Guest column: 4 tips to keep your food safe this summer

Published 8:45 pm Tuesday, July 2, 2024

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Guest column by Michael Ulrich

Summer is a season of outdoor gatherings, barbecues and picnics, where food is often at the center of the festivities. However, the warm weather also creates ideal conditions for the growth of harmful bacteria, increasing the risk of foodborne illnesses.

Michael Ulrich

It’s critical that you follow food safety recommendations so you can enjoy hosting and attending these events without worrying about getting sick.

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Follow these four simple tips to prevent foodborne illness:

Wash your hands and surfaces often.

Wash your hands frequently, especially when handling food. Always wash your hands after using the bathroom, changing a diaper or touching pets. Also, clean your hands before eating and after sneezing or coughing. If you can’t use soap and hot, running water, clean your hands with disposable hand wipes before and after working with food. Confirm that all surfaces are clean before preparing food. Regularly sanitize countertops, cutting boards and utensils.

Avoid cross-contamination.

When packing a cooler, securely package raw meats and store them separately from other foods to prevent their juices from leaking onto ready-to-eat items. Thoroughly wash any plates, containers and utensils that have come into contact with raw meats or poultry before using them for cooked food. Use separate cutting boards for raw meat and other foods, and always wash your hands after handling raw meat to prevent the spread of harmful bacteria. Keep utensils and food covered until serving time. Flies, other insects and pets can carry germs or salmonella and can spread those to your food and serving ware if they touch them.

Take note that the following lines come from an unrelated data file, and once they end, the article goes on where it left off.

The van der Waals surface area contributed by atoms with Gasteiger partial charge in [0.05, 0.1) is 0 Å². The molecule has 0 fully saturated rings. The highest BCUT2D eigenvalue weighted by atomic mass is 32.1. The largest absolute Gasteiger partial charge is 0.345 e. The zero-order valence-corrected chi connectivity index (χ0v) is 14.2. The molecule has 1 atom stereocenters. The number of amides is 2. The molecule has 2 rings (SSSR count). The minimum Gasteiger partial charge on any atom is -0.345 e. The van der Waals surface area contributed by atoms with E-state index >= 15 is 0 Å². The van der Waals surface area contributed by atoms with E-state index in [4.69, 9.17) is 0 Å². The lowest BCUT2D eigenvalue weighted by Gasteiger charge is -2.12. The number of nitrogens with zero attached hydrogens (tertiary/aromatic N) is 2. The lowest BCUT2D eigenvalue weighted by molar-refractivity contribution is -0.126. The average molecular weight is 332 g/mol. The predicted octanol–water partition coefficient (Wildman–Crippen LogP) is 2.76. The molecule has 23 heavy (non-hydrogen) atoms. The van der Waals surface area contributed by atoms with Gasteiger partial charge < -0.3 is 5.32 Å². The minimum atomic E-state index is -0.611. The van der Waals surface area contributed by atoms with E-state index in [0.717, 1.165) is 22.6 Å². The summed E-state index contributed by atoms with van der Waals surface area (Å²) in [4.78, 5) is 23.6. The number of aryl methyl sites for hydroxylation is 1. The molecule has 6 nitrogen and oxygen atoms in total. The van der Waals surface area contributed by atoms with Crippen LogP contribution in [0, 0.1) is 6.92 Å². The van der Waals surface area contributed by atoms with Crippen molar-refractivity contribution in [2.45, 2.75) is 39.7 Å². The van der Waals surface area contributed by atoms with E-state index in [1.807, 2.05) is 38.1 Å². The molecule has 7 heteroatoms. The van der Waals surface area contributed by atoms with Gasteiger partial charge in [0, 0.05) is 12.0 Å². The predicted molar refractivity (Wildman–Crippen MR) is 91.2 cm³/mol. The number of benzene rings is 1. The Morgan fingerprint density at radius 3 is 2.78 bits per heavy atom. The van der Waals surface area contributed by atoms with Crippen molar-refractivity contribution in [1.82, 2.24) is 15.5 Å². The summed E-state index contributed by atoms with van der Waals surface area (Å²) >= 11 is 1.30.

Cook food to safe temperatures.

Bring a food thermometer to make sure that meat and poultry are fully cooked. Be aware of the recommended internal temperatures for each type of meat. Make sure the thermometer rests in the thickest part of the meat for an accurate reading. Do not partially cook food in advance, as this can allow bacteria to survive and multiply, potentially reaching levels that later cooking won’t eliminate.

Refrigerate food promptly.

Ensure perishable items, like cooked meats, chicken and salads, are always chilled. To avoid temperature fluctuations, consider using a separate cooler for beverages, since people will open a drink cooler frequently. Package and put leftovers in a cooler or fridge within two hours after eating. When in doubt about the safety of any food item, throw it out.

If you do develop what you suspect is a foodborne illness, keep a careful watch on your symptoms. While many such illnesses can be treated by increasing fluid intake to replace lost fluids or electrolytes, severe cases may require further treatment. Seek medical attention right away if you are experiencing symptoms such as diarrhea, high fever, blood in your stools, prolonged vomiting, severe dehydration, or signs of shock or confusion.

Michael Ulrich is a family medicine physician at Mayo Clinic Health System in Albert Lea.